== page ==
The Scottish Socialist Party, the European Anti-Capitalist Left and the euro

In the Scottish Socialist Party (SSP), the debate is not about whether or not to have the euro - the party is markedly against (and so follows the fear of ending up in bed with the reactionary and xenophobic Sun and Daily Mail campaigns, or subconsciously adopting the little Englander mentality). Sure, you'll see campaigning against the euro in the SSP - it's the official party line. You'll even find the odd pro-euro platform - perhaps a knee-jerk reaction to the anti-European right-wing rhetoric, or more likely in the hope that it will unite workers across Europe, act as a rival to the US, and be open enough to expose corruption.
July 2003

Rather, the main discussion at the party's European conference was whether or not to boycott the euro referendum altogether, if there ever is one (the party voted not to boycott by a 2:1 majority). Wasn't the euro just a way of "promoting one form of exploitation over another (the pound)"? demanded party member Mary Ward. "We are being sucked into a false debate."

Most members will agree that it doesn't matter whether you're in or you're out of the eurozone: of far greater urgency are the need to make the EU institutions more accountable and the question of how to defend public services. So the SSP, strengthened by its recent local achievements, has looked at the bigger picture - and has turned to its European counterparts to form a common solution. The party is a member of the recently formed European Anti-Capitalist Left (EACL), which will try to get a shared platform for next year's European elections.

In the alliance, the euro debate takes a back seat - most member countries have been using the euro for some time already, whereas in Britain the issue is only just hotting up. Instead, the EACL plans to provide "a European anti-capitalist formation that would constitute a credible alternative to the social-liberal left in government" (a dig at the Social Democratic, Socialist and Labour Parties in Europe).

Along with the SSP, the EACL includes parties from 15 different countries, including such bigwigs as Italy's Rifondazione party (PRC), the Red-Green Alliance (RGA) from Denmark, France's Revolutionary Communist League (LCR) and Portugal's Left Bloc (BdE).

With recent legislation that would almost certainly allow for - and fund - all European election campaigns, the EACL has agreed to work on a shared manifesto that centres on saving public services, opposing privatisation and deregulation in the workplace, and working against racism in solidarity with asylum seekers.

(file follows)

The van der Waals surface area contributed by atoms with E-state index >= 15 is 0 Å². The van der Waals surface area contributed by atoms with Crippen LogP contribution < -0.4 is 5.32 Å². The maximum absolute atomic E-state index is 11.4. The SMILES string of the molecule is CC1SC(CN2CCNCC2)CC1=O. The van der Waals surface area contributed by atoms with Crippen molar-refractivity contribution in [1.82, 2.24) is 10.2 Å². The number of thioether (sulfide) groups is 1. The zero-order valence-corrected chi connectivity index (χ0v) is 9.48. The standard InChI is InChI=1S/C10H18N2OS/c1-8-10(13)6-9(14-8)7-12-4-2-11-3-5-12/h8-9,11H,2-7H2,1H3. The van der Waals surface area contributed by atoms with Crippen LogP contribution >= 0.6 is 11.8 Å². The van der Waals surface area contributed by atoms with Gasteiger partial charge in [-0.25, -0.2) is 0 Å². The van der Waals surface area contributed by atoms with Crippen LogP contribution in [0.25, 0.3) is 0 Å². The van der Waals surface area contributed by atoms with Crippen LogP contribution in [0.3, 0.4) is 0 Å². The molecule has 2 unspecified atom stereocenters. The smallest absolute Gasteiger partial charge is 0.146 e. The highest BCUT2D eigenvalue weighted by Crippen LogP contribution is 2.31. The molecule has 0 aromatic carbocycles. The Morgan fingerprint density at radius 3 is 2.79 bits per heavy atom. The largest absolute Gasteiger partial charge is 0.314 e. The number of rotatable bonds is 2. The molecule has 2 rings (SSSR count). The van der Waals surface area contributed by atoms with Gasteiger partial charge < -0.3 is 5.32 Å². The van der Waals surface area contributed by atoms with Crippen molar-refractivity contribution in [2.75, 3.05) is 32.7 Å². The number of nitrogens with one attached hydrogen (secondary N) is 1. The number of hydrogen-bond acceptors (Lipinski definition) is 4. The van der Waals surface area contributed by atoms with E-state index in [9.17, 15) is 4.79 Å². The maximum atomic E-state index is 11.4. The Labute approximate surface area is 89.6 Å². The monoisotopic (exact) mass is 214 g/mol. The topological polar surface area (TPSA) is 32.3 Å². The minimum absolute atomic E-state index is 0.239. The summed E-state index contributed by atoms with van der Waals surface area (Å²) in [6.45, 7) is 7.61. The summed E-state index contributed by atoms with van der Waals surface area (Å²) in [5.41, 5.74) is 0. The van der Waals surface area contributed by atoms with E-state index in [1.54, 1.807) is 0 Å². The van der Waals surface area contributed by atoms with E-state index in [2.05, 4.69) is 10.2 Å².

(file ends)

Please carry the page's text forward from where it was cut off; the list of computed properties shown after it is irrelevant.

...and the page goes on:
The EACL's attraction is that it gives small parties a presence in a big group. The SSP needs to get 13 per cent of the vote to send just one elected rep to the European Parliament. "Some people will ask, 'What's the point of having one MEP from the SSP?'" admits Alan McCombes, who recently represented the SSP at the EACL conference in Athens last month. "But it's different if MEPs across Europe link up."

The EACL's manifesto will be modelled on the SSP's successful electoral strategy of having "core" pledges. Although not set in stone, some proposals include renationalising industries and allowing subsidies to continue, a just, publicly funded pension system, a 35-hour work week and an increase in the minimum wage. The alliance is also opposed to a European defence force, that is, in the words of McCombes, "an attempt to control US imperialism with European imperialism". He argues instead that "we should be calling for demilitarisation".

At the same time, the EACL promises future battles over the powers of the European Central Bank, the Council of Ministers and the European Commission. While there's anticipation that the new constitution will call for more democratic structures and more power to the EU parliament - such as directly electing the head of the commission, most bodies remain unelected. They make most of the decisions, while the EU parliament only has the ability to comment and take a position on legislation - it cannot initiate legislation independently.

In the short and medium term the EACL, says McCombes, will try to get a strong, united left in the European institutions 'to fight for every democratic advance that is possible to achieve, and to counter every attack launched on democracy or workers' living standards". EACL's vision is to one day have a social, federalist Europe of nation states driven from the bottom-up, perhaps with integrated resources, which bears little resemblance to the EU we have now.

The idea of a socialist Europe seems far off, especially when there are important gaps in the alliance - no parties have joined from Sweden, nor from the central and eastern European countries that are not yet part of the EU (but may find themselves being exploited as an easy way in to the European market or as a source of cheap labour).

And the EACL acknowledges it still has a long way to go. "There are issues that really divide us," says McCombes. "Some of the left parties in the South are more pro-Europe. They see the EU as a levelling up of public services. But parties in the North, such as the Danish Red-Greens, want to withdraw from the EU completely because they see it as a threat to their welfare state. For now, we're just trying to raise agreement on a few key issues that we can put to the electorate, and to focus on changes at the local, regional, and national levels."


 

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